Porsche’s Cayenne boasts crash-safety engineering that includes a chassis strategically reinforced with high-tensile steel, force limiters on the front seats and rollover detection that triggers seat-belt pretensioners and curtain airbags. Additional airbags are in front, passenger and driver’s-knee locations. High-strength crossmembers protect the doors and bumpers.

Neither the government nor the independent Insurance Institute for Highway Safety has crash-tested the Porsche Cayenne.

Behind the Wheel

Performance varies dramatically from model to model, but the entire 2016 Porsche Cayenne lineup boasts genre-defying performance capabilities. The diesel model feels brisk enough when summoned, but the S E-Hybrid’s copious torque makes it the surprise performer of the bunch, especially when the shifter is clicked into S, sharpening throttle response and putting the transmission into a more aggressive mode of attack. The S E-Hybrid can also drive on electric-only mode at speeds up to 78 mph.

The GTS version ups the ante, but for truly awe-inspiring performance, the Turbo and Turbo S are the models of choice. Start/stop technology makes for serene red-light experiences, but Sport mode in this SUV transforms it into an aggressive, lurching beast. Similarly, the suspension can transform from floaty to stiff with the touch of a button, and its most aggressive handling modes make it so quick to turn that it becomes easy to forget you’re in a hulking animal of an SUV.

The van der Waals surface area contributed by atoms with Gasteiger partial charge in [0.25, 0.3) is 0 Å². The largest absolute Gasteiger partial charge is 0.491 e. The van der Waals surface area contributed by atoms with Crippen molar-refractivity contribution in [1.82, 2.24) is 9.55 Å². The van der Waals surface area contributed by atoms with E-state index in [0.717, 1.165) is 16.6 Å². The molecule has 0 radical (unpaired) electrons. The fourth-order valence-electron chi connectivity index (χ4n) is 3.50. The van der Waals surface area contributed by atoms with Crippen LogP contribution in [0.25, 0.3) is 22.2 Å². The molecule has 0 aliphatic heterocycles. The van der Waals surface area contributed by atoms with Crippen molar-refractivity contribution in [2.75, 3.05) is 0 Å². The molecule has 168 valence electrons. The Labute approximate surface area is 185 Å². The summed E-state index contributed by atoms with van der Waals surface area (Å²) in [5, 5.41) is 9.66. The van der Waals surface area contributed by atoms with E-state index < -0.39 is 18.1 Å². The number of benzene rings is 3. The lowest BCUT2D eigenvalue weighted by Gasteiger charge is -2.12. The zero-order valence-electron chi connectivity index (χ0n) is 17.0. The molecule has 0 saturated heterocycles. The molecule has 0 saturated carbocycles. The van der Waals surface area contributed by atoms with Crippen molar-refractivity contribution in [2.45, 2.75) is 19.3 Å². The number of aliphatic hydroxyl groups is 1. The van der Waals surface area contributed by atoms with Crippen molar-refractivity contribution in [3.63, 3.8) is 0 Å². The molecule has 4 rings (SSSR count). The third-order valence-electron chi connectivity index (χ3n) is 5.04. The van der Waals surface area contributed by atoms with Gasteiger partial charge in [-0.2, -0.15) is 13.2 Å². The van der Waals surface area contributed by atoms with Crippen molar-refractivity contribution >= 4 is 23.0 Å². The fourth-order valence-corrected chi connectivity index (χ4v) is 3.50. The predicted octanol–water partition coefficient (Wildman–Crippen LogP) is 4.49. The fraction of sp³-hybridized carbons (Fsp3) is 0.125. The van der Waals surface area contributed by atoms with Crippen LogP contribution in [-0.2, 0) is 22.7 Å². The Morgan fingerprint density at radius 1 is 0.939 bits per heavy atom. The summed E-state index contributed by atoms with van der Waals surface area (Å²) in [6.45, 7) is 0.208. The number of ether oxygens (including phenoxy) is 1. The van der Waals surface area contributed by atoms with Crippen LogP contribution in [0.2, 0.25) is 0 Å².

Other Cars to Consider

2016 BMW X5BMW’s X5 trims range from the xDrive35i’s turbocharged 6-cylinder to the X5 M’s 4.4-liter turbocharged V8 that churns 567 hp. BMW’s X5 offerings are more philosophically in line with Porsche’s driver-focused Cayenne models than Audi’s.

2016 Land Rover Range Rover — The Range Rover offers luxury and attention to design detail comparable to the Porsche, but its considerably higher curb weight keeps it from competing head-to-head against Porsche in performance.

Used Porsche Cayenne Turbo S — A 2011-2014 Porsche Cayenne Turbo S will give all the performance and features of a new Turbo, but due to its lackluster resale value, it will cost a lot less.

Autotrader’s Advice

You’ll have the best of both worlds in the satisfying yet reasonably economical plug-in S E-Hybrid. The number of boxes to check off on the options list depends on your bank balance. Find a Porsche Cayenne for sale

Our editors are here to make car buying easier. We’ve driven, reviewed and compared thousands of cars. We’ve bought and sold more than our fair share, too. And as part of the sprawling Cox Automotive group of companies, we have exclusive access to a range of valuable data and insights. Whether you’re looking for the best car, the best deal or the best buying advice, you can trust... Read More about Autotrader